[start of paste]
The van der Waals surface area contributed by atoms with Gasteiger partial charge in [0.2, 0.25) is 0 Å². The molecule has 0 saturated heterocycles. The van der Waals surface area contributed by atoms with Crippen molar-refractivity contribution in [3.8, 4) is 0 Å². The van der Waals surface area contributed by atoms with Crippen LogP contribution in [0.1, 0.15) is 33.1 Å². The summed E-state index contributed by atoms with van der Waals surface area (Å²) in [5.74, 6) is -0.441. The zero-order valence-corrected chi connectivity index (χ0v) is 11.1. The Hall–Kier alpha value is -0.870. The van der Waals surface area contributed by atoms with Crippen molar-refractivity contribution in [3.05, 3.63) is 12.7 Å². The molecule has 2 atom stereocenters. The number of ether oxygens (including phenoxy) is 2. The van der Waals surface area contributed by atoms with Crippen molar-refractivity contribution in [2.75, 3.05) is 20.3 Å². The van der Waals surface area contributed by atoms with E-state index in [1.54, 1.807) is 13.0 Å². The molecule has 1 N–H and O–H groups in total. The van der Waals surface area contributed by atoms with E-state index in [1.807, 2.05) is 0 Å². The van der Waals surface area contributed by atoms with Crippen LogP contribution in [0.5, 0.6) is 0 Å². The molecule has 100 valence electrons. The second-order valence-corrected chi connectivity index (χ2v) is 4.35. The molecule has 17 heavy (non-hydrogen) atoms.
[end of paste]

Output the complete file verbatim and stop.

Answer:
The van der Waals surface area contributed by atoms with Gasteiger partial charge in [0.2, 0.25) is 0 Å². The molecule has 0 saturated heterocycles. The van der Waals surface area contributed by atoms with Crippen molar-refractivity contribution in [3.8, 4) is 0 Å². The van der Waals surface area contributed by atoms with Crippen LogP contribution in [0.1, 0.15) is 33.1 Å². The summed E-state index contributed by atoms with van der Waals surface area (Å²) in [5.74, 6) is -0.441. The zero-order valence-corrected chi connectivity index (χ0v) is 11.1. The Hall–Kier alpha value is -0.870. The van der Waals surface area contributed by atoms with Crippen molar-refractivity contribution in [3.05, 3.63) is 12.7 Å². The molecule has 2 atom stereocenters. The number of ether oxygens (including phenoxy) is 2. The van der Waals surface area contributed by atoms with Crippen molar-refractivity contribution in [2.75, 3.05) is 20.3 Å². The van der Waals surface area contributed by atoms with E-state index in [1.54, 1.807) is 13.0 Å². The molecule has 1 N–H and O–H groups in total. The van der Waals surface area contributed by atoms with E-state index in [1.807, 2.05) is 0 Å². The van der Waals surface area contributed by atoms with Crippen LogP contribution in [0.5, 0.6) is 0 Å². The molecule has 100 valence electrons. The second-order valence-corrected chi connectivity index (χ2v) is 4.35. The molecule has 17 heavy (non-hydrogen) atoms.